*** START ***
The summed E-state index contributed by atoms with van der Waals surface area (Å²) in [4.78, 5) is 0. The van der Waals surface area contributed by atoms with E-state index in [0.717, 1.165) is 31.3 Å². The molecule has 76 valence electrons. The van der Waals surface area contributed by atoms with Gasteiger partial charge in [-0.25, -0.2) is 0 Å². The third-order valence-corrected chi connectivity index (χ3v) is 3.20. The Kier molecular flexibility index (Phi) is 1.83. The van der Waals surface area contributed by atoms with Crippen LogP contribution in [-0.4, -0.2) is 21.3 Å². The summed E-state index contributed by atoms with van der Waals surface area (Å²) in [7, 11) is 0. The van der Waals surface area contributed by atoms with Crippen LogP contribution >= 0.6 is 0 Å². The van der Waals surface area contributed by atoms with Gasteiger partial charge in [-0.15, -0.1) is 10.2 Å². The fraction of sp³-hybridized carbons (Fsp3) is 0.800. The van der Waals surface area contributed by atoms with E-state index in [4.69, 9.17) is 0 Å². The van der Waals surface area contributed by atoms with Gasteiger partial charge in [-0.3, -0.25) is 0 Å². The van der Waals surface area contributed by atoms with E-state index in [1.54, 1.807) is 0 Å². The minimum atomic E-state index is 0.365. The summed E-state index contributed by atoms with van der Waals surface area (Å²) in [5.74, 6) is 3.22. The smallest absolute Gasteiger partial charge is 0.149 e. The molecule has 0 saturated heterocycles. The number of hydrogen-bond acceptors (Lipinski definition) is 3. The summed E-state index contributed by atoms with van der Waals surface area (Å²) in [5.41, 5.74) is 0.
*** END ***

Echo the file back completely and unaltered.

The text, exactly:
The summed E-state index contributed by atoms with van der Waals surface area (Å²) in [4.78, 5) is 0. The van der Waals surface area contributed by atoms with E-state index in [0.717, 1.165) is 31.3 Å². The molecule has 76 valence electrons. The van der Waals surface area contributed by atoms with Gasteiger partial charge in [-0.25, -0.2) is 0 Å². The third-order valence-corrected chi connectivity index (χ3v) is 3.20. The Kier molecular flexibility index (Phi) is 1.83. The van der Waals surface area contributed by atoms with Crippen LogP contribution in [-0.4, -0.2) is 21.3 Å². The summed E-state index contributed by atoms with van der Waals surface area (Å²) in [7, 11) is 0. The van der Waals surface area contributed by atoms with Crippen LogP contribution >= 0.6 is 0 Å². The van der Waals surface area contributed by atoms with Gasteiger partial charge in [-0.15, -0.1) is 10.2 Å². The fraction of sp³-hybridized carbons (Fsp3) is 0.800. The van der Waals surface area contributed by atoms with E-state index in [4.69, 9.17) is 0 Å². The van der Waals surface area contributed by atoms with Gasteiger partial charge in [-0.3, -0.25) is 0 Å². The van der Waals surface area contributed by atoms with E-state index in [1.54, 1.807) is 0 Å². The minimum atomic E-state index is 0.365. The summed E-state index contributed by atoms with van der Waals surface area (Å²) in [5.74, 6) is 3.22. The smallest absolute Gasteiger partial charge is 0.149 e. The molecule has 0 saturated heterocycles. The number of hydrogen-bond acceptors (Lipinski definition) is 3. The summed E-state index contributed by atoms with van der Waals surface area (Å²) in [5.41, 5.74) is 0.